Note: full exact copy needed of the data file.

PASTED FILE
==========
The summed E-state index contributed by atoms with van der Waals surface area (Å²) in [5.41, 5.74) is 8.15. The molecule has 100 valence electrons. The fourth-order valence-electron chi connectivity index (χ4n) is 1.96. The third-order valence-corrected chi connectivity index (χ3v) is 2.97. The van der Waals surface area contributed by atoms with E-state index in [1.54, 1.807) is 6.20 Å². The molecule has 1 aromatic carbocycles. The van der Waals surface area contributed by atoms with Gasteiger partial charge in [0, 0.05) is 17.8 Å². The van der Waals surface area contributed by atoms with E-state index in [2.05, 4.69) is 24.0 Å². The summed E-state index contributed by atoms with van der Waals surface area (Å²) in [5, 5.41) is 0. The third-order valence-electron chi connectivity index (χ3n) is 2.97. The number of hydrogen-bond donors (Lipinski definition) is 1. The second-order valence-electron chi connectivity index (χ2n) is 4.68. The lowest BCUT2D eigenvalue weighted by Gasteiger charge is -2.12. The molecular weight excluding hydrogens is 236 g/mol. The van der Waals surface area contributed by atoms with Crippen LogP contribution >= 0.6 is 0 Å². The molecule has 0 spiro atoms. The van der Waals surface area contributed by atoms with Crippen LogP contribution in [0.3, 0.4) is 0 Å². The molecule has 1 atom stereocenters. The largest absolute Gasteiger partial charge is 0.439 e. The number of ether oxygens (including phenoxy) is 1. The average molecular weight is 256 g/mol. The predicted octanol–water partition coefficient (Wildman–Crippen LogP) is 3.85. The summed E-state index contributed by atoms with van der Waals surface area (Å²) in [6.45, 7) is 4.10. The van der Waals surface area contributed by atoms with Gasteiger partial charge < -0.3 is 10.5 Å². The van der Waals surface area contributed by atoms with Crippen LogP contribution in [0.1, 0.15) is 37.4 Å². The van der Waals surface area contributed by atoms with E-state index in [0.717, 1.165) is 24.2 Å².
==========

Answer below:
The summed E-state index contributed by atoms with van der Waals surface area (Å²) in [5.41, 5.74) is 8.15. The molecule has 100 valence electrons. The fourth-order valence-electron chi connectivity index (χ4n) is 1.96. The third-order valence-corrected chi connectivity index (χ3v) is 2.97. The van der Waals surface area contributed by atoms with E-state index in [1.54, 1.807) is 6.20 Å². The molecule has 1 aromatic carbocycles. The van der Waals surface area contributed by atoms with Gasteiger partial charge in [0, 0.05) is 17.8 Å². The van der Waals surface area contributed by atoms with E-state index in [2.05, 4.69) is 24.0 Å². The summed E-state index contributed by atoms with van der Waals surface area (Å²) in [5, 5.41) is 0. The third-order valence-electron chi connectivity index (χ3n) is 2.97. The number of hydrogen-bond donors (Lipinski definition) is 1. The second-order valence-electron chi connectivity index (χ2n) is 4.68. The lowest BCUT2D eigenvalue weighted by Gasteiger charge is -2.12. The molecular weight excluding hydrogens is 236 g/mol. The van der Waals surface area contributed by atoms with Crippen LogP contribution >= 0.6 is 0 Å². The molecule has 0 spiro atoms. The van der Waals surface area contributed by atoms with Crippen LogP contribution in [0.3, 0.4) is 0 Å². The molecule has 1 atom stereocenters. The largest absolute Gasteiger partial charge is 0.439 e. The number of ether oxygens (including phenoxy) is 1. The average molecular weight is 256 g/mol. The predicted octanol–water partition coefficient (Wildman–Crippen LogP) is 3.85. The summed E-state index contributed by atoms with van der Waals surface area (Å²) in [6.45, 7) is 4.10. The van der Waals surface area contributed by atoms with Gasteiger partial charge < -0.3 is 10.5 Å². The van der Waals surface area contributed by atoms with Crippen LogP contribution in [0.1, 0.15) is 37.4 Å². The van der Waals surface area contributed by atoms with E-state index in [0.717, 1.165) is 24.2 Å².